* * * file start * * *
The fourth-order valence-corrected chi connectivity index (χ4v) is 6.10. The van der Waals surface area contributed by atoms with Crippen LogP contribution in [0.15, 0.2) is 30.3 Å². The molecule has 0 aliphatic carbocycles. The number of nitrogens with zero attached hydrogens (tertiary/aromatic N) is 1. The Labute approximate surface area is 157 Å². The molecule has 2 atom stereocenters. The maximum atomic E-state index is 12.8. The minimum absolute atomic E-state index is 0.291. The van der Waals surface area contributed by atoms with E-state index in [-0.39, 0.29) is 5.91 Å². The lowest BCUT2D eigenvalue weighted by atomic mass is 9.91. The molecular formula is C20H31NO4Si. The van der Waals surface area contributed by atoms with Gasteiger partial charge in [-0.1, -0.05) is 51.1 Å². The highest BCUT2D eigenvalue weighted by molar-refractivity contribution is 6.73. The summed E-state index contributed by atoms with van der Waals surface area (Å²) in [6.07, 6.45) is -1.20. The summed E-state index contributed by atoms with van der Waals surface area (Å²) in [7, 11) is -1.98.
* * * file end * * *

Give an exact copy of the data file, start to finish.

The fourth-order valence-corrected chi connectivity index (χ4v) is 6.10. The van der Waals surface area contributed by atoms with Crippen LogP contribution in [0.15, 0.2) is 30.3 Å². The molecule has 0 aliphatic carbocycles. The number of nitrogens with zero attached hydrogens (tertiary/aromatic N) is 1. The Labute approximate surface area is 157 Å². The molecule has 2 atom stereocenters. The maximum atomic E-state index is 12.8. The minimum absolute atomic E-state index is 0.291. The van der Waals surface area contributed by atoms with E-state index in [-0.39, 0.29) is 5.91 Å². The lowest BCUT2D eigenvalue weighted by atomic mass is 9.91. The molecular formula is C20H31NO4Si. The van der Waals surface area contributed by atoms with Gasteiger partial charge in [-0.1, -0.05) is 51.1 Å². The highest BCUT2D eigenvalue weighted by molar-refractivity contribution is 6.73. The summed E-state index contributed by atoms with van der Waals surface area (Å²) in [6.07, 6.45) is -1.20. The summed E-state index contributed by atoms with van der Waals surface area (Å²) in [7, 11) is -1.98.